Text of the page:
Following the dose titration period, 37%, 43%, and 19% of patients in the SZC group received SZC 5, 10, and 15 g, respectively, and 8%, 8%, and 83% of the placebo group received 5, 10, and 15 g, respectively. The mean rate of patient compliance was high during the overall treatment period (98.7%), and was balanced between the groups (SZC, 98.9%; placebo, 98.4%). The mean rate of patient compliance with treatment during the evaluation period was also high (99.0%) and balanced between the groups (SZC, 98.6%; placebo, 99.4%).

In the primary efficacy outcome, the proportion of patients during the 4-week stable dose evaluation period who maintained predialysis serum potassium of 4.0-5.0 mmol/L during at least three of four hemodialysis treatments, there was a significantly higher proportion of responders in the SZC group than in the placebo group: 41.2% (n=40/97) versus 1.0% (n=1/99); odds ratio [OR], 68.8; 95% confidence interval [CI], 10.9-2810.9; P<.001). Results of sensitivity analysis were consistent with those of the primary analysis: there was a higher proportion of responders in the SZC group than in the placebo group (42.3% [n=41/97] vs 2.0% [n=2/99]; OR, 35.5; 95% CI, 8.5-309.5; P<.001).

Analysis of the secondary efficacy outcome, the need for rescue therapy, found comparable and low proportions of patients in the SZC group and the placebo group needed rescue therapy to reduce serum potassium level during the overall treatment period: SZC, 2.1% (n=2/97); placebo, 5.1% (n=5/99).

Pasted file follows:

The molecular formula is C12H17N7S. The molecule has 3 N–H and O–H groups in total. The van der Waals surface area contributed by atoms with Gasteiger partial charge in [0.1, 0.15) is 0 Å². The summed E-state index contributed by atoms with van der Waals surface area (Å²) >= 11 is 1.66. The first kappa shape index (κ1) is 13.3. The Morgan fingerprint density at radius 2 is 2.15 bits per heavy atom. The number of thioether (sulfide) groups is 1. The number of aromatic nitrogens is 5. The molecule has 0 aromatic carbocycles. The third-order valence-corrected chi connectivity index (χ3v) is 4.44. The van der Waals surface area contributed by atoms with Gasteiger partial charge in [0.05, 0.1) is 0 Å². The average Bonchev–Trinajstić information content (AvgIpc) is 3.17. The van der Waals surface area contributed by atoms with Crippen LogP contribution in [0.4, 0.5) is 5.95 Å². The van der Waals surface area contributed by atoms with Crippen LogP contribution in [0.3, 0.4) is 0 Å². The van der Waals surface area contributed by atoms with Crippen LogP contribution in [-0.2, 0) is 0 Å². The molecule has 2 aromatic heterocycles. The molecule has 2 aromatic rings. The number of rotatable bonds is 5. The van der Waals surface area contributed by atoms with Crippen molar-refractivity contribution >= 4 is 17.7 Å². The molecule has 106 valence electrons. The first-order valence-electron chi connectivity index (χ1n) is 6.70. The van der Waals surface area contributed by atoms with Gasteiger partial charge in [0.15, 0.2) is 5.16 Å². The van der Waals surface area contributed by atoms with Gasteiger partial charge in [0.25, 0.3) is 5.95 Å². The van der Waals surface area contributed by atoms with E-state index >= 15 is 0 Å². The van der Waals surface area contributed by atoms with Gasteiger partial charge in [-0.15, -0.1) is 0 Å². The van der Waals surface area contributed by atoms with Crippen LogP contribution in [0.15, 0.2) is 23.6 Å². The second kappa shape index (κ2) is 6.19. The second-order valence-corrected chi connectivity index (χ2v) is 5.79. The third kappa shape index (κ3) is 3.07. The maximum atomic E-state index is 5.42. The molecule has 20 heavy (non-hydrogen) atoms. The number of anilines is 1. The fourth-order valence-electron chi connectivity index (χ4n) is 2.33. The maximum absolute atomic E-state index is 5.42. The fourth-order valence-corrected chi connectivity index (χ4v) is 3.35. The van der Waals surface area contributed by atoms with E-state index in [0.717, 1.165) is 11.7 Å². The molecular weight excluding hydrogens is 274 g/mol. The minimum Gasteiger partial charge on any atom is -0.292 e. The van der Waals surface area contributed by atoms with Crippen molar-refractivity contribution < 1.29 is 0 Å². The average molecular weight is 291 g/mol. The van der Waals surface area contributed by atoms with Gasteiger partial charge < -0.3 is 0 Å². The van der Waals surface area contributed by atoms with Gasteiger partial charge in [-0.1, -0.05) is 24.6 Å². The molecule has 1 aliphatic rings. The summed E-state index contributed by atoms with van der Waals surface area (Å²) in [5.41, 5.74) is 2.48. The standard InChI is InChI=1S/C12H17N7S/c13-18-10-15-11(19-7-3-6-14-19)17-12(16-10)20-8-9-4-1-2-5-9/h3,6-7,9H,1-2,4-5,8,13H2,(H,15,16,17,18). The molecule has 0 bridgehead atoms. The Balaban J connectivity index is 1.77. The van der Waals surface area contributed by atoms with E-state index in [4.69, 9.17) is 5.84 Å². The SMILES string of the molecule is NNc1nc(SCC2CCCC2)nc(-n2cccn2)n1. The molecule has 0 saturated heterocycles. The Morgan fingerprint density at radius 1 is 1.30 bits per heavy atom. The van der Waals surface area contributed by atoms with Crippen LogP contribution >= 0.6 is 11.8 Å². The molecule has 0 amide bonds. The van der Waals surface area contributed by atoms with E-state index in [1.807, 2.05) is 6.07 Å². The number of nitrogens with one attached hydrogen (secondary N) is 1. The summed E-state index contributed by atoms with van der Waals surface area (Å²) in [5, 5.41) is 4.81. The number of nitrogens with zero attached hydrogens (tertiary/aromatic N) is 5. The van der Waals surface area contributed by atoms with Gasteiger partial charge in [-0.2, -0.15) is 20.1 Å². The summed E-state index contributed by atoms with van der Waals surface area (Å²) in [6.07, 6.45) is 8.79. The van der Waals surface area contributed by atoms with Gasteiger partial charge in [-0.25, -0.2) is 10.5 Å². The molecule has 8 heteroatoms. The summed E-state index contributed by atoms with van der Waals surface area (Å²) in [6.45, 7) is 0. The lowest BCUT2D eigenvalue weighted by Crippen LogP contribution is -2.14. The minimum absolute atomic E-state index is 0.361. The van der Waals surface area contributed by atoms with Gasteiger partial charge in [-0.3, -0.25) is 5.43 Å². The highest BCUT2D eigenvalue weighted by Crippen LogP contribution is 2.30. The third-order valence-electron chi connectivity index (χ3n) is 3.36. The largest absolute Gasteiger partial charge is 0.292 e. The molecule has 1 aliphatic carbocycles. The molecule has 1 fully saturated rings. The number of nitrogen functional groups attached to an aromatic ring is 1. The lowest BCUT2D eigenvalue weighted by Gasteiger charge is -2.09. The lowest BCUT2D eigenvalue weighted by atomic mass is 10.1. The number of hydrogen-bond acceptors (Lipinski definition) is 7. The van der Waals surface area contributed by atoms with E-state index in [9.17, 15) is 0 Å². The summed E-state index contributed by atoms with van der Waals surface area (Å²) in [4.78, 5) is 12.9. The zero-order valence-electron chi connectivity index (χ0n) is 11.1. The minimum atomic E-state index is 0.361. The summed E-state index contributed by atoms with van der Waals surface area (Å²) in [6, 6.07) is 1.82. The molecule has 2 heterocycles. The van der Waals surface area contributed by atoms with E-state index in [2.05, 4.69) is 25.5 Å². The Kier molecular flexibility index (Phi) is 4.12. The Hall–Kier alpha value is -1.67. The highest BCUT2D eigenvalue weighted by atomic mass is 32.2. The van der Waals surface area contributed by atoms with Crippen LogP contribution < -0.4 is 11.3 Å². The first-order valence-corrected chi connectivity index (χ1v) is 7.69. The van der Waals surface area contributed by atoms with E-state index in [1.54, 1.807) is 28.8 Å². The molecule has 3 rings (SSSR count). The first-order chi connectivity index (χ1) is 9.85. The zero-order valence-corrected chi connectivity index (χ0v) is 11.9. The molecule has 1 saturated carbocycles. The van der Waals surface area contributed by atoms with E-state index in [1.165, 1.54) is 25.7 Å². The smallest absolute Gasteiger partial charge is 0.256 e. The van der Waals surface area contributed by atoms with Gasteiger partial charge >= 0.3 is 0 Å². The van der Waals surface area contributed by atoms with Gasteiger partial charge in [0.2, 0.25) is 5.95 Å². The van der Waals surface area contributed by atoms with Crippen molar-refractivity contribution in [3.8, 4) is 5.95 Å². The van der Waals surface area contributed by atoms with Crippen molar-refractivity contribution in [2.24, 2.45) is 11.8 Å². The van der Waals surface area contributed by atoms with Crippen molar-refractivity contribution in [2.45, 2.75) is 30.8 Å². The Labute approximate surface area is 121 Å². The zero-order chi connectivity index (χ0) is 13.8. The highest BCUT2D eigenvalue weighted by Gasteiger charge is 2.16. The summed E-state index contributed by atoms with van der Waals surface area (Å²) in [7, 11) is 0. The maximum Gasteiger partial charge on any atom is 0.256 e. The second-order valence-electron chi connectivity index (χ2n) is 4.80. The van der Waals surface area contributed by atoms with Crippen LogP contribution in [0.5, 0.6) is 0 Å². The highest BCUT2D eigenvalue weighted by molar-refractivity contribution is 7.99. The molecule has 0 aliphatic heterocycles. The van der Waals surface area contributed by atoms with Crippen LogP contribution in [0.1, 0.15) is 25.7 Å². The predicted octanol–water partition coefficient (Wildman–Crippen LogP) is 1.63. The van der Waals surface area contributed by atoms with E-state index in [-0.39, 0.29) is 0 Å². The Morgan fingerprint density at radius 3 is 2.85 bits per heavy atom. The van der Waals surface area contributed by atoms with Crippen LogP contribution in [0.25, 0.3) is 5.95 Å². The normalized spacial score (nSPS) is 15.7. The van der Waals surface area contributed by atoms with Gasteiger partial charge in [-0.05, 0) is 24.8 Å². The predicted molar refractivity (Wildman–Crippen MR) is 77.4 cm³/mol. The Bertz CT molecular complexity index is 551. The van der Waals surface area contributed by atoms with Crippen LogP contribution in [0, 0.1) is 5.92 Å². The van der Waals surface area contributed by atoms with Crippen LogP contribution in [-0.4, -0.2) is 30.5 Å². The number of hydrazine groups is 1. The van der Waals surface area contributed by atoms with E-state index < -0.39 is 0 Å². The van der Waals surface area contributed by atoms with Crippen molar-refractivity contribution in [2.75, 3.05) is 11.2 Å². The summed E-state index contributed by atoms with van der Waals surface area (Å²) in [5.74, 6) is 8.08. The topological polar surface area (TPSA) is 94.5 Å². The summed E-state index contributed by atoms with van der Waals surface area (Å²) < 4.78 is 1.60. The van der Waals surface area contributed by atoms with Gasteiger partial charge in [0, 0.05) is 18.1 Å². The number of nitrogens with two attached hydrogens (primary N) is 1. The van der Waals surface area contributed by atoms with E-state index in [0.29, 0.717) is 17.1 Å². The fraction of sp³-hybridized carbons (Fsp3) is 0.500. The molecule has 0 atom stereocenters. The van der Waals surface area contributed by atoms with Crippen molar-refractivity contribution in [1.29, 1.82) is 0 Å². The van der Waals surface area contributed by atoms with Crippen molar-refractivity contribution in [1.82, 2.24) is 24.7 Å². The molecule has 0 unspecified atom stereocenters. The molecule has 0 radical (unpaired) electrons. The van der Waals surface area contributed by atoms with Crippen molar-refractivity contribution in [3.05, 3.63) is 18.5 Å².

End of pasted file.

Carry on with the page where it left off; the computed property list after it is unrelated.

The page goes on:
Forty patients (41.7%) in the SZC group had an AE compared with 46 patients (46.5%) in the placebo group. Most AEs were mild or moderate; the most common were gastrointestinal disorders (19 in the SZC group and 17 in the placebo group). Twelve patients in the SZC group reported infections; nine in the placebo group reported infections

Serious AEs occurred in 7.3% of the SZC group and 8.1% of the placebo group. Angina pectoris was the most common serious AE in the SZC group (2.1%; n=2). The most common serious AEs in the placebo group were hyperkalemia requiring rescue therapy (3.0%; n=3) and fluid overload (2.0%; n=2). All serious AEs were considered non-study related by the investigator. Interdialytic weight gain was comparable between the two groups.

Possible study limitations included the relatively short duration; additional studies are needed to determine the long-term efficacy and safety of SZC in patients receiving chronic hemodialysis. In addition, while treatment compliance was high, the findings may not be generalizable to all patients in a real world setting.

The researchers said, “In conclusion, in the phase 3b DIALIZE study, SZC was effective in reducing serum potassium levels in patients on hemodialysis. The safety profile of SZC observed in patients managed by hemodialysis was similar to that known in the nondialysis population and raised no new concerns. The results indicate that SZC is an option for the management of hyperkalemia in this setting.”

The study was supported by AstraZeneca.

Takeaway Points

  1. Researchers reported results of the phase 3b DIALIZE study that examined sodium zirconium cyclosilicate (SZC) in the management of hyperkalemia in patients with end-stage renal disease on maintenance hemodialysis.
  2. Patients were randomized to receive SZC (n=97) or placebo (n=99). The primary end point was the proportion of patients during the 4-week stable dose evaluation period who maintained predialysis serum potassium of 4.0-5.0 mmol/L during at least three of four hemodialysis treatments.
  3. The safety profile of SZC was acceptable, and similar to that known in nondialysis patients.